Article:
… we’ll have to kill civilians and we’ve got to hit ISIS harder from the air and the ground
Article published in The Sun, 21 September 2016. © Richard Kemp
THE Commons Defence Committee’s report rightly suggests the UK’s war against ISIS is a “token gesture”. We are simply not doing enough.
We’ve got to hit ISIS harder from the air and the ground and we need to do it more frequently and more effectively.
We need more boots on the ground — not a full-scale ground operation but major hit-and-run attacks and raids by special forces.
Our special forces’ capability is very limited now. We need to increase our numbers and hit ISIS harder.
That requires more troops than we’re currently committing. The operations we’ve been conducting have been effective to an extent, but limited.
We need greater intelligence capability, some of which can only come from troops on the ground to identify targets and direct air strikes.
One of the reasons why the drone campaign against al-Qaeda in Pakistan worked so well is the Americans also had support from Pakistani intelligence, who were helping them with targets.
We don’t have that to the same extent in Syria so we have to put our own people in.
Have we run out of targets in this terrorist haven? Absolutely not.
It’s not that there are no new targets, it’s that the targets we know of are among the civilian population.
Our politicians are terrified of our troops killing civilians.
But ISIS hide behind human shields. Unless we are prepared to risk civilian casualties, we can never defeat them.
The more reluctant we are to do this, the more ISIS will use human shields.
So the simple question is: “Are we willing to risk killing innocent civilians if it means winning the war?” We had to kill civilians in the Second World War in order to win.
We’ve had to kill civilians in every conflict, unfortunately.
It’s impossible to take somewhere, like Iraq’s second city Mosul, from ISIS without incurring civilian casualties.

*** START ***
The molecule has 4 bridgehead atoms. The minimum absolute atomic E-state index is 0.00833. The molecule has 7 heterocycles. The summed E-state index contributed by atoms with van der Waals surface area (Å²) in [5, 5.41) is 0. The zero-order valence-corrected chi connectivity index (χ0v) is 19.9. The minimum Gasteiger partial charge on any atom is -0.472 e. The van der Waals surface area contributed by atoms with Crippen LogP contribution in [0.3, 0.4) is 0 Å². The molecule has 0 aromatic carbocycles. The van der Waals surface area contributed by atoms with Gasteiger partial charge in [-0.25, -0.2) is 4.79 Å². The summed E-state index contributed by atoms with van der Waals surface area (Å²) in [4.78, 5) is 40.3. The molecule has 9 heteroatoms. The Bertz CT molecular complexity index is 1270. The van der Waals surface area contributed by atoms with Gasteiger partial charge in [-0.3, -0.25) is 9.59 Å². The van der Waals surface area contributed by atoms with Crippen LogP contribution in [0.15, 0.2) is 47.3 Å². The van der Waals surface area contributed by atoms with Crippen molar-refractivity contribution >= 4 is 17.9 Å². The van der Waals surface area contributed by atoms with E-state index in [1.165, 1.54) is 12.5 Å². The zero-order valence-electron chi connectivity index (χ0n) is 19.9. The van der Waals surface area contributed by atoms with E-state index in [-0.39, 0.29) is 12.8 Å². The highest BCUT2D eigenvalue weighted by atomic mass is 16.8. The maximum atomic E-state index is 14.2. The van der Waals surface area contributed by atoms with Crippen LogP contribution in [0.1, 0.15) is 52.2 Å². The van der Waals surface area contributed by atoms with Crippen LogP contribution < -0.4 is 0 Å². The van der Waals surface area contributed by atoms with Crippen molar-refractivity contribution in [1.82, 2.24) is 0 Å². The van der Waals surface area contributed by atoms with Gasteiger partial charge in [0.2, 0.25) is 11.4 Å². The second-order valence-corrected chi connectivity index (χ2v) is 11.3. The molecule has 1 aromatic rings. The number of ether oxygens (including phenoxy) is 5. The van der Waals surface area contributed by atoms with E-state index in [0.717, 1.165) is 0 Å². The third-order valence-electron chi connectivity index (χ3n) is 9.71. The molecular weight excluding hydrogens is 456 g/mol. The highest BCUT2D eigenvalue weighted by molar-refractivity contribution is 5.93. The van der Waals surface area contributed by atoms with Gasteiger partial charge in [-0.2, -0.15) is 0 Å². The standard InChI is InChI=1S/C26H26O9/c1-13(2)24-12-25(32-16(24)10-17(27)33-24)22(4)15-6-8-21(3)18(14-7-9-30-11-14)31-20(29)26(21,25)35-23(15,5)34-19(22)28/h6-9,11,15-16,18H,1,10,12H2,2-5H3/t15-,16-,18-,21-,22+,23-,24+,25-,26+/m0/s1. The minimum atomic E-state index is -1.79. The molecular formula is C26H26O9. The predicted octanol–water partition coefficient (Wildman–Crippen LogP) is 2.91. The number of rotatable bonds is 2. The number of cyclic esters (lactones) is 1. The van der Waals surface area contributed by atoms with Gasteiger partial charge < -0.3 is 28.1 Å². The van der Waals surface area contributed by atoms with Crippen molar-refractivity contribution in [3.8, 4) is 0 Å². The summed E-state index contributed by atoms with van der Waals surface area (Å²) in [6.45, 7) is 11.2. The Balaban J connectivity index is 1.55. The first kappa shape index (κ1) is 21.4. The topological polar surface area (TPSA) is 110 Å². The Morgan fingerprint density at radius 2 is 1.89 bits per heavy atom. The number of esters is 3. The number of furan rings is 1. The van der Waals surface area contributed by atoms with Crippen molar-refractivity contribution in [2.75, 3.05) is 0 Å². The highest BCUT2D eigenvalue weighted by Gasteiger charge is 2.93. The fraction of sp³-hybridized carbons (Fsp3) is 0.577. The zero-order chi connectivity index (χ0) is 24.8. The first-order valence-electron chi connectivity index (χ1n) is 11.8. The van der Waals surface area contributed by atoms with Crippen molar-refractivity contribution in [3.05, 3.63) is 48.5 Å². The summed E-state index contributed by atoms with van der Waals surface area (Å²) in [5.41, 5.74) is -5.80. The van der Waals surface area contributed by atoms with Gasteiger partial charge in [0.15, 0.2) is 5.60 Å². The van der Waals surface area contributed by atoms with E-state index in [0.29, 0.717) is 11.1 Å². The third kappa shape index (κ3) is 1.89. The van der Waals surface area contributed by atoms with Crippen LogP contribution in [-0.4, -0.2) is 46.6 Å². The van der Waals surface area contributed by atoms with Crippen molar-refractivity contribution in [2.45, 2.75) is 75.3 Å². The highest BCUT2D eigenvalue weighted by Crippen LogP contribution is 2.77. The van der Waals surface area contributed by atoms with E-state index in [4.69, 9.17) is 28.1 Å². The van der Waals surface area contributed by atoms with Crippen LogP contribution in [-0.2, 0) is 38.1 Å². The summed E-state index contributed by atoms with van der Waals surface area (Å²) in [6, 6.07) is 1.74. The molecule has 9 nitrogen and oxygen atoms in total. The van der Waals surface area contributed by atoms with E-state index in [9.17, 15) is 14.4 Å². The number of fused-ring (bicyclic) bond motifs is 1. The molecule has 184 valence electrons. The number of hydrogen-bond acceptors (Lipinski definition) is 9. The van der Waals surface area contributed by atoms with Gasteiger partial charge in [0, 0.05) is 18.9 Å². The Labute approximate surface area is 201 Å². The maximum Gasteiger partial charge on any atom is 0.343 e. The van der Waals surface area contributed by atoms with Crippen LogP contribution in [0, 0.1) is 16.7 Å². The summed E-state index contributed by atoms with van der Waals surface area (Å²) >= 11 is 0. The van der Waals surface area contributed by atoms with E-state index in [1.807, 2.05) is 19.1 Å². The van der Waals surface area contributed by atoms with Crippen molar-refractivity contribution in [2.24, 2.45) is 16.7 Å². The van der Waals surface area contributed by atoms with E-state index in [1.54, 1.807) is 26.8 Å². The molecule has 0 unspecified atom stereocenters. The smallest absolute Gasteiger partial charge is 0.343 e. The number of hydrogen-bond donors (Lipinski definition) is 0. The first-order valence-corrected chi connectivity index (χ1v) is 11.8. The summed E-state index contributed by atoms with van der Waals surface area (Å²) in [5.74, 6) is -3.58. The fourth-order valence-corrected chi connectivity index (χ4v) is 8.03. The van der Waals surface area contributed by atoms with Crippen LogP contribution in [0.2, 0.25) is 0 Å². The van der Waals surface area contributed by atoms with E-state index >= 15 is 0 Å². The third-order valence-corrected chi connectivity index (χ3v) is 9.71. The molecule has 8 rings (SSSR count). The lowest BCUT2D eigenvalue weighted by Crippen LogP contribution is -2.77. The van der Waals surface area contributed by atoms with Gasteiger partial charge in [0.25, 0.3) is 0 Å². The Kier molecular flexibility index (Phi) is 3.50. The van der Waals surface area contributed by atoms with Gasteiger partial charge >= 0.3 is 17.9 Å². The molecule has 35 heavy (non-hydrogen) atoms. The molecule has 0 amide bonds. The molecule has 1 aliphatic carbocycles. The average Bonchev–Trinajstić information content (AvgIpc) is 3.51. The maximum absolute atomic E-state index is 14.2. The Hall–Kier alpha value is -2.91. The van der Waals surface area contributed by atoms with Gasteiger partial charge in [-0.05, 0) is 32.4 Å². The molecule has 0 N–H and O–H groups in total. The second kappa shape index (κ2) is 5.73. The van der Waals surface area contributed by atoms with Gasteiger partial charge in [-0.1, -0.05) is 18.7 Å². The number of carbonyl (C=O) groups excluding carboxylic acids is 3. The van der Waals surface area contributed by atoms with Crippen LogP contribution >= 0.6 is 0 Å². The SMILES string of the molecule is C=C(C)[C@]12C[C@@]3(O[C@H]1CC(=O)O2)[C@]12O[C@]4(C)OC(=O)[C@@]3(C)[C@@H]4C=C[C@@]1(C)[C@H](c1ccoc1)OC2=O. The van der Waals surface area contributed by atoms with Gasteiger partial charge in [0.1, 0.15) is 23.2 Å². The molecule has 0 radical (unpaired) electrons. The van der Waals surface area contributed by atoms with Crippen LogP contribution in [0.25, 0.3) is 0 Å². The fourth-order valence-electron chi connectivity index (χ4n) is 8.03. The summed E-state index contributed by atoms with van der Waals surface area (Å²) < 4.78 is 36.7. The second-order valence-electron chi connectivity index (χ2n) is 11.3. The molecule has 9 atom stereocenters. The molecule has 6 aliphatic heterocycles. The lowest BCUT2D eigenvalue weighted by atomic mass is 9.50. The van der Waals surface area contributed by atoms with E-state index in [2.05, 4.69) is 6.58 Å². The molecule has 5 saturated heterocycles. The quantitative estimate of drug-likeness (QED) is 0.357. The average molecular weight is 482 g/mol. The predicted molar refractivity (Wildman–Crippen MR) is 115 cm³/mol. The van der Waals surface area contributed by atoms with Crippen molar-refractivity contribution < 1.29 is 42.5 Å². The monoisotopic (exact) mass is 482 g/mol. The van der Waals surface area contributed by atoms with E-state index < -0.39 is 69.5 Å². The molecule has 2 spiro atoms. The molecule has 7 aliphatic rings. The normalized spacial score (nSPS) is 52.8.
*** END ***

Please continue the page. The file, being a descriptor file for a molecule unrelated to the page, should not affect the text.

It’s a horrific thing to do but unfortunately it’s a necessary evil when fighting jihadists who surround themselves with civilians.
Many believe it’s a war crime to kill civilians — even if it is accidental.
It can be, but it’s not if it is vital to the war effort and is proportionate.
The other dimension is the situation at home.
We allow people who have fought for ISIS in Syria and Iraq to come here and threaten us.
We should stop them returning once they’ve proved themselves to be our enemies by fighting with ISIS. Let them stay there, or wherever else they want, but not here.
If need be, we must change the law. Our security services are greatly overstretched, so why are we presenting ISIS with a home front?
The committee also suggested Britain may have to abandon its opposition to Syrian despot Bashar al-Assad if it wants to defeat IS.
We tacitly supported Assad by our shameful failure to bomb him when he used chemical weapons on his own people. It would be completely unacceptable to cut a deal with a man with so much blood on his hands.
Frankly, in Syria there are no good sides. They’re all bad and a threat to us in a different way.
We should be very cautious about forming an alliance with any of them.
Nor should we ally with Russia — and certainly not Iran.
Syria is in the hands of these two countries because the West has been so hesitant and weak.
The problem is neither we, nor the US, has the heart for a fight at the moment.
Barack Obama isn’t going to do anything as he comes to the end of his Presidency, he’s terrified more ground troops could see similar scenarios to those which developed after the Iraq and Afghanistan invasions.
That is also likely to apply to Hillary Clinton. What Donald Trump would do is an open question.
The defence committee was very critical of the lack of political initiatives. But I believe it is impossible to achieve a satisfactory political solution in Syria.
Instead, we should be working much harder to reduce our dependency on Middle Eastern oil, because we need to recognise that, whatever we do, the Middle East is likely to become an increasingly dangerous place.
We should be ready to withdraw from it as much as we possibly can.
In Syria and Iraq ISIS have lost territory. Its answer will be to disperse to different countries where it is harder to get at, including Afghanistan, Libya and other African nations.
We will have to fight this threat to our civilisation and security, wherever it raises its head, for generations to come.
Image: Day Donaldson